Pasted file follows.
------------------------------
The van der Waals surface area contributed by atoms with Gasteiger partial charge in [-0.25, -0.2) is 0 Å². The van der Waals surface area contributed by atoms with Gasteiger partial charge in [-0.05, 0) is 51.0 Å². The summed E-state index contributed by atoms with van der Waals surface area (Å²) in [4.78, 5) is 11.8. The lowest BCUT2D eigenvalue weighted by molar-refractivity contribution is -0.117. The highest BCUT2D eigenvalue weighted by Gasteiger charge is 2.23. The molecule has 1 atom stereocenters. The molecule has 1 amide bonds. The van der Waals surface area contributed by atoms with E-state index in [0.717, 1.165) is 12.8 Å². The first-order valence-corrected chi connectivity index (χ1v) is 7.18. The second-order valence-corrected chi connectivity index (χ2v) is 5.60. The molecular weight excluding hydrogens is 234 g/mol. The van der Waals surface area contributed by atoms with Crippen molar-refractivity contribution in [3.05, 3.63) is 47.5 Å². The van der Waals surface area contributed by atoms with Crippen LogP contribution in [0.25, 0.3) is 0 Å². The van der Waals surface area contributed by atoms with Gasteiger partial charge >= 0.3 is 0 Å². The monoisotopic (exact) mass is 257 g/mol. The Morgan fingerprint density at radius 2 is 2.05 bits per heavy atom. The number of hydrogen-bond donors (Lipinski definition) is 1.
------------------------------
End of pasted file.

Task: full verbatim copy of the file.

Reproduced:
The van der Waals surface area contributed by atoms with Gasteiger partial charge in [-0.25, -0.2) is 0 Å². The van der Waals surface area contributed by atoms with Gasteiger partial charge in [-0.05, 0) is 51.0 Å². The summed E-state index contributed by atoms with van der Waals surface area (Å²) in [4.78, 5) is 11.8. The lowest BCUT2D eigenvalue weighted by molar-refractivity contribution is -0.117. The highest BCUT2D eigenvalue weighted by Gasteiger charge is 2.23. The molecule has 1 atom stereocenters. The molecule has 1 amide bonds. The van der Waals surface area contributed by atoms with E-state index in [0.717, 1.165) is 12.8 Å². The first-order valence-corrected chi connectivity index (χ1v) is 7.18. The second-order valence-corrected chi connectivity index (χ2v) is 5.60. The molecular weight excluding hydrogens is 234 g/mol. The van der Waals surface area contributed by atoms with Crippen molar-refractivity contribution in [3.05, 3.63) is 47.5 Å². The van der Waals surface area contributed by atoms with Crippen LogP contribution in [0.25, 0.3) is 0 Å². The van der Waals surface area contributed by atoms with Gasteiger partial charge >= 0.3 is 0 Å². The monoisotopic (exact) mass is 257 g/mol. The Morgan fingerprint density at radius 2 is 2.05 bits per heavy atom. The number of hydrogen-bond donors (Lipinski definition) is 1.